Chapter 7 – Intermediate to Trial Diets
407. Where at the intermediate diet the case was simply continued to trial, the case would return to administrative staff with any necessary last minute follow up work instructed by the Fiscal in court that day. Follow up work in many cases was simply a continuation of the administrative processes set in place earlier in the case and any necessary chasing up of items still awaited. Where there were one or more continuations of the intermediate diet this could leave only a day or so until the trial.
408. In the rare cases where some agreement of evidence was intimated at the Intermediate court it was up to the Fiscal to prepare any Minutes of Agreement. We spoke to Fiscals carrying out the intermediate diets about their post intermediate diet work. Some had 'ring fenced' time to carry out any follow up work which enabled them to give the necessary time and attention to what was still needed to ensure the case proceeded as planned.
409. One Fiscal told us that it was only after the intermediate diet court that a real focus could be given to those cases still proceeding to trial (since there would be fewer cases in this category with pleas of guilty and warrants accounting for a proportion of the cases no longer proceeding). This is contrary to the ethos of front loading the work to ensure the trial is fully prepared and ready before the intermediate diet but is reflective of the current reality in many offices. We certainly saw in our case review of closed cases continuing notes by both administrative and legal staff as urgent work was done to get the case ready for trial (if not done earlier).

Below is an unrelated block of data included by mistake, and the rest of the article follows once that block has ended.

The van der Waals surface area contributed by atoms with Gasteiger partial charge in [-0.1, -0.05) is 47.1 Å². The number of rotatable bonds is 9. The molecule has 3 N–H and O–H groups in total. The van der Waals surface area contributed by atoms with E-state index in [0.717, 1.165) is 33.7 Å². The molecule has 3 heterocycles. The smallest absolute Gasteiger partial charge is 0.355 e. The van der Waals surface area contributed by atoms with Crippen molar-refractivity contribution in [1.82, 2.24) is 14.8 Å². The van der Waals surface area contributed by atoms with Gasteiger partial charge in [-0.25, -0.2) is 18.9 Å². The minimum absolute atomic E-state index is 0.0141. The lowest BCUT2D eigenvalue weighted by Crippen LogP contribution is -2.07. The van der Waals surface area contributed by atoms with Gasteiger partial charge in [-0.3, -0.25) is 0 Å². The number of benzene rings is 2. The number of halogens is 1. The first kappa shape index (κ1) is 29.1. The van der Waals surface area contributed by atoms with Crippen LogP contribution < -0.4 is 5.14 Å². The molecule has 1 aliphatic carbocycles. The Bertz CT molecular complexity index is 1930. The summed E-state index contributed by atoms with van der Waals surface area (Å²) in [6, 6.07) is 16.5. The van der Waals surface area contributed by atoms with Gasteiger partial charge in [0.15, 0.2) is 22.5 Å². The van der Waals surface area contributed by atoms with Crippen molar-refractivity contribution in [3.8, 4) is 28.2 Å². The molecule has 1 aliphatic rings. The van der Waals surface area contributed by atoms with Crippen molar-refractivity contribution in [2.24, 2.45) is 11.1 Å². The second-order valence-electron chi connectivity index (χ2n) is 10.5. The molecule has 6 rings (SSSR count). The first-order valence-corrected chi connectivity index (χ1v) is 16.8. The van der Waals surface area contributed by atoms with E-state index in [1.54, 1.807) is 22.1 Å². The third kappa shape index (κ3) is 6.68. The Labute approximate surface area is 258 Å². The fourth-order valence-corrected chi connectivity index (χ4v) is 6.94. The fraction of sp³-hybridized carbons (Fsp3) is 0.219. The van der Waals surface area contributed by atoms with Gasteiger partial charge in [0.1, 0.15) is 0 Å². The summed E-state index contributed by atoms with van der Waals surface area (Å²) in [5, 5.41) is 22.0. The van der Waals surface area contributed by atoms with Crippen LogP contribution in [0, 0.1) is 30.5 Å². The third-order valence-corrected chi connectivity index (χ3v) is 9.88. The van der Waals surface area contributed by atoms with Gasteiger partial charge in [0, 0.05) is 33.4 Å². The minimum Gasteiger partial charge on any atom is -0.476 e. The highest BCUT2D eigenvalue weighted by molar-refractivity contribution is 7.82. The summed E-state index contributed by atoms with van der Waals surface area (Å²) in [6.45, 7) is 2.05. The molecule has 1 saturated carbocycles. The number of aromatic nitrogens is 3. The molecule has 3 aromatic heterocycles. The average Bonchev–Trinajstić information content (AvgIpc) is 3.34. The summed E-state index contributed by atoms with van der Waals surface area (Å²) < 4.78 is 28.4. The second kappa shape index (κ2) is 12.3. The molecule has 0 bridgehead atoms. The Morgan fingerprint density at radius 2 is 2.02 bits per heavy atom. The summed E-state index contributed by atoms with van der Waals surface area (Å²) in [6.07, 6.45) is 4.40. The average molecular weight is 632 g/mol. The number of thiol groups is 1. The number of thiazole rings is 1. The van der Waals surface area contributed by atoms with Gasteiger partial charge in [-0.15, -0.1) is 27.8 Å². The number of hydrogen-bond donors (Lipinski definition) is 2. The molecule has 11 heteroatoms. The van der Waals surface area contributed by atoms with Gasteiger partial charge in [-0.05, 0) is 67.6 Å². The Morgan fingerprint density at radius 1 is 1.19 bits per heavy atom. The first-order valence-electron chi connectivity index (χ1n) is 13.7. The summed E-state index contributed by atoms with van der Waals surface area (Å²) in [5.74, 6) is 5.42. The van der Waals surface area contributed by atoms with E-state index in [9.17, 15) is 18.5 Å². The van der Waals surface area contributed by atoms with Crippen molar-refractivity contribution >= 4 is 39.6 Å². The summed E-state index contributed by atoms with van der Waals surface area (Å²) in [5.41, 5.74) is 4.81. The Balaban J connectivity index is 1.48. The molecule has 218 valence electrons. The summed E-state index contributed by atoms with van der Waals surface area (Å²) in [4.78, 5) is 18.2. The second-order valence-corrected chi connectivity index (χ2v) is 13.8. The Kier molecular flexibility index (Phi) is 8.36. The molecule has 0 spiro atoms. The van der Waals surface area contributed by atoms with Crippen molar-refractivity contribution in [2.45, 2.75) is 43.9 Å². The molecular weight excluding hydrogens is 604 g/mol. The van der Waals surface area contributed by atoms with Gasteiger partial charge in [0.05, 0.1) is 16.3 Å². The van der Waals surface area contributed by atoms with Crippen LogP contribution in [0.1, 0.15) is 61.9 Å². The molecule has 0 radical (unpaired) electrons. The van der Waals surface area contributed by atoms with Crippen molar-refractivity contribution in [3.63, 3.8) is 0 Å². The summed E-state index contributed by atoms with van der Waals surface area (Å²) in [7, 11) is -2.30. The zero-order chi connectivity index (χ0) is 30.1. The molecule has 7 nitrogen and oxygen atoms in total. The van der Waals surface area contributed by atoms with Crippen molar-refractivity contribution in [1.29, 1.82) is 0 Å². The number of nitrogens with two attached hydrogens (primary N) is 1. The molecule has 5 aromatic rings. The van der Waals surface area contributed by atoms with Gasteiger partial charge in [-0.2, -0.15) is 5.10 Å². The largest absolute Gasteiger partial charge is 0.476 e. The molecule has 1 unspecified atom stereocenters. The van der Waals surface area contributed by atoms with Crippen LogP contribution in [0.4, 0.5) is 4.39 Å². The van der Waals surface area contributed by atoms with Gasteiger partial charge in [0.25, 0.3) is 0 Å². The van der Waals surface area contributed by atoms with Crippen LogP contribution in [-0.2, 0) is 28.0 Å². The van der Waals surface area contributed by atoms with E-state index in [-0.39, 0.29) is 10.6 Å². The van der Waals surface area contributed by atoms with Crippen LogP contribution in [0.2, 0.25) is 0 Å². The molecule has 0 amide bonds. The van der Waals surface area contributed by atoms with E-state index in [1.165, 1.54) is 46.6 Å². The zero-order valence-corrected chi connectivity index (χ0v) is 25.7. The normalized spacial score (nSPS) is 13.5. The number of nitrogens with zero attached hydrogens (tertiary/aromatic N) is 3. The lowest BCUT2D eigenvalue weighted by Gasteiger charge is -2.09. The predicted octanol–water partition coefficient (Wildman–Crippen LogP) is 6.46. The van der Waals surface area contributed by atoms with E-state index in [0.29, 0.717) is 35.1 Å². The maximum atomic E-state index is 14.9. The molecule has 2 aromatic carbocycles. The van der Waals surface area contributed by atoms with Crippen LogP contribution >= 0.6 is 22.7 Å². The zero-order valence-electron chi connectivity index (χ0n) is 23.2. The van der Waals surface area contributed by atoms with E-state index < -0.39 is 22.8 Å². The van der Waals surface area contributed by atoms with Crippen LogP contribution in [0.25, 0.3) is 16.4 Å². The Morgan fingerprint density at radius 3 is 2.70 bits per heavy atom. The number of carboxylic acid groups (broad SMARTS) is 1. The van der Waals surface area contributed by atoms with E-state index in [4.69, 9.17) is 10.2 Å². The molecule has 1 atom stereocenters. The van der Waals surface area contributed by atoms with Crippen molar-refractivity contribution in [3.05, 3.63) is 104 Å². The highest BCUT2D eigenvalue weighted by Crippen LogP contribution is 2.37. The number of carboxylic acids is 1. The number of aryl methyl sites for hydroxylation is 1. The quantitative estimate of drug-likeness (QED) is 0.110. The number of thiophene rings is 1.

410. Where there was no such ring fencing of time for post intermediate diet work we heard that it was sometimes simply not possible for the intermediate diet Fiscal to prepare the necessary Joint Minute of Agreement of evidence before the trial diet. This was because of more pressing priorities of preparing a court for the following day or other reasons. Generally where there was clear agreement about a witness's evidence they were countermanded (their attendance excused) for trial.
411. Just as at intermediate diet the reasons for churn at trials were many and varied. There were still some (few) cases where the Crown was not prepared and a motion to adjourn was made. The most common reason for Crown motions to adjourn was because of the absence of (some or all) Crown witnesses in the case. We have already described in some detail the process of citing witnesses to attend court, whether by postal service or personal service. Unfortunately even when citations had been served some witnesses simply did not turn up.
412. Since we did not observe trial diets we are unable to comment on actual cases other than those reviewed after they had closed. Here we found evidence that in some cases the Crown sought and obtained warrants to arrest some witnesses who failed to appear. Differing practices were evident around the country. One or two sheriffs commented on the Crown's failure to seek warrants and deal with them robustly.